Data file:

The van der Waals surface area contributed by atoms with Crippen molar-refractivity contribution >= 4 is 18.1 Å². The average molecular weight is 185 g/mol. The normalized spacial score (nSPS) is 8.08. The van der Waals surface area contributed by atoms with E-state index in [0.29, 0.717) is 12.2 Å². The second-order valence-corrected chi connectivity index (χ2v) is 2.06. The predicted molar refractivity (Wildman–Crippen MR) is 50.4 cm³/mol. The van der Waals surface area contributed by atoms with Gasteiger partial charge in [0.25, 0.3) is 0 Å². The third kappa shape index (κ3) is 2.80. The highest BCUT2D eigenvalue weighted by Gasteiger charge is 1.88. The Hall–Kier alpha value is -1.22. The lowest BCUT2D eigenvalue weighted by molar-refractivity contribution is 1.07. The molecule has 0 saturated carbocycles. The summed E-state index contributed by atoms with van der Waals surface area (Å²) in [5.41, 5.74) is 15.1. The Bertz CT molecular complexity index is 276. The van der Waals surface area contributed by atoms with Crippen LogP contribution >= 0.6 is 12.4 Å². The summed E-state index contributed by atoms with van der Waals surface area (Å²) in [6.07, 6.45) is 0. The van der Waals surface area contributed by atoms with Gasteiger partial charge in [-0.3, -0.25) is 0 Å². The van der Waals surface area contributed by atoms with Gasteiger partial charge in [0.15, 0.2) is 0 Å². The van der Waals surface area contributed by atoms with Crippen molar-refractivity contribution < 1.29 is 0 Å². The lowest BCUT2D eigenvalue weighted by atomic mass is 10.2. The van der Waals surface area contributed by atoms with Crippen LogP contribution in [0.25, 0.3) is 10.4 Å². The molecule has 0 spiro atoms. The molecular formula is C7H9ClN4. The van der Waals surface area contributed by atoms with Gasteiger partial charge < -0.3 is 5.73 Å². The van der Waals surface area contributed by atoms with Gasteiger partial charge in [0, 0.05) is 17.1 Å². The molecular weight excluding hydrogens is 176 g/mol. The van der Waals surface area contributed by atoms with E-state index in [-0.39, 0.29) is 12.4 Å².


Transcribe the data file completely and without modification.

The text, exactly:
The van der Waals surface area contributed by atoms with Crippen molar-refractivity contribution >= 4 is 18.1 Å². The average molecular weight is 185 g/mol. The normalized spacial score (nSPS) is 8.08. The van der Waals surface area contributed by atoms with E-state index in [0.29, 0.717) is 12.2 Å². The second-order valence-corrected chi connectivity index (χ2v) is 2.06. The predicted molar refractivity (Wildman–Crippen MR) is 50.4 cm³/mol. The van der Waals surface area contributed by atoms with Gasteiger partial charge in [0.25, 0.3) is 0 Å². The third kappa shape index (κ3) is 2.80. The highest BCUT2D eigenvalue weighted by Gasteiger charge is 1.88. The Hall–Kier alpha value is -1.22. The lowest BCUT2D eigenvalue weighted by molar-refractivity contribution is 1.07. The molecule has 0 saturated carbocycles. The summed E-state index contributed by atoms with van der Waals surface area (Å²) in [5.41, 5.74) is 15.1. The Bertz CT molecular complexity index is 276. The van der Waals surface area contributed by atoms with Crippen LogP contribution >= 0.6 is 12.4 Å². The summed E-state index contributed by atoms with van der Waals surface area (Å²) in [6.07, 6.45) is 0. The van der Waals surface area contributed by atoms with Gasteiger partial charge in [-0.3, -0.25) is 0 Å². The van der Waals surface area contributed by atoms with Gasteiger partial charge in [0.15, 0.2) is 0 Å². The van der Waals surface area contributed by atoms with Crippen molar-refractivity contribution < 1.29 is 0 Å². The lowest BCUT2D eigenvalue weighted by atomic mass is 10.2. The van der Waals surface area contributed by atoms with Crippen LogP contribution in [0.25, 0.3) is 10.4 Å². The molecule has 0 spiro atoms. The molecular formula is C7H9ClN4. The van der Waals surface area contributed by atoms with Gasteiger partial charge < -0.3 is 5.73 Å². The van der Waals surface area contributed by atoms with Gasteiger partial charge in [0, 0.05) is 17.1 Å². The molecular weight excluding hydrogens is 176 g/mol. The van der Waals surface area contributed by atoms with E-state index in [-0.39, 0.29) is 12.4 Å².